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Promising Practices in Undergraduate Science, Technology, Engineering, and Mathematics Education: Summary of Two Workshops

Abstract

By 2008, partly because of [the] wide variability in innovations in STEM education, it was apparent that little was known about the feasibility of replicating individual innovations or about their potential for broader impact beyond the specific contexts in which they were created. The research base on innovations in undergraduate STEM education was expanding rapidly, but the process of synthesizing that knowledge base had not yet begun. If future investments were to be informed by the past, then the field clearly needed a retrospective look at the ways in which earlier innovations had influenced undergraduate STEM education.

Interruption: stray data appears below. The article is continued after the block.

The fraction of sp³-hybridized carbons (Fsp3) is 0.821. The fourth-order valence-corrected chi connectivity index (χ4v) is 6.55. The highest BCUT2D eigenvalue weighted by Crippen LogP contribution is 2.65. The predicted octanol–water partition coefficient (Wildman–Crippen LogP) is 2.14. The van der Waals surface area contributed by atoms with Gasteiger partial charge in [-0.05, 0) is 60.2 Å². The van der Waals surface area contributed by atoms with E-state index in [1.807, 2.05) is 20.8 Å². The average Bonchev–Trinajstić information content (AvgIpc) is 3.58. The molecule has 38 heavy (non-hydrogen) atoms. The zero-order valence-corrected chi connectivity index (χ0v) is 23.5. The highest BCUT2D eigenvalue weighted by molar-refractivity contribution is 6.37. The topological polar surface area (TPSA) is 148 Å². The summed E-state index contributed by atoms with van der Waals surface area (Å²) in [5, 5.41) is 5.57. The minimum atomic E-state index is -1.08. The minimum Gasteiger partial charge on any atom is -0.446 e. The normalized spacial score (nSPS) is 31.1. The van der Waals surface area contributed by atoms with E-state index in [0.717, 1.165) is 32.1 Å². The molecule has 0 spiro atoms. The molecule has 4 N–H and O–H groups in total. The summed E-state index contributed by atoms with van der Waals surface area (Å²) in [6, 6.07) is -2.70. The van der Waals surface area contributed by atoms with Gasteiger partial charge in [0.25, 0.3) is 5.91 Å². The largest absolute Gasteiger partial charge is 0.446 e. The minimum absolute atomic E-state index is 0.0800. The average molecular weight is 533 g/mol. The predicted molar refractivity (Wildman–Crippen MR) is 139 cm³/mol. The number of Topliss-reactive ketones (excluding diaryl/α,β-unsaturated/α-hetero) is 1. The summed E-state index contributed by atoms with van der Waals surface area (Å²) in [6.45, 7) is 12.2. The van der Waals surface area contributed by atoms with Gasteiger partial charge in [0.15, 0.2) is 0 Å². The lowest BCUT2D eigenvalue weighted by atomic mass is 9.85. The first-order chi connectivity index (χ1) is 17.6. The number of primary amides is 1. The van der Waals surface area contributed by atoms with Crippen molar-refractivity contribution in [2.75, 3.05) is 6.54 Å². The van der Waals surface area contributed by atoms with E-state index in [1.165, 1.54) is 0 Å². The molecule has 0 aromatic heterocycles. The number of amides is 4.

To address this need, the National Research Council (NRC) convened two public workshops to examine the impact and effectiveness of selected STEM undergraduate education innovations. This volume summarizes the workshops, which addressed such topics as the link between learning goals and evidence; promising practices at the individual faculty and institutional levels; classroom-based promising practices; and professional development for graduate students, new faculty, and veteran faculty. The workshops concluded with a broader examination of the barriers and opportunities associated with systemic change.

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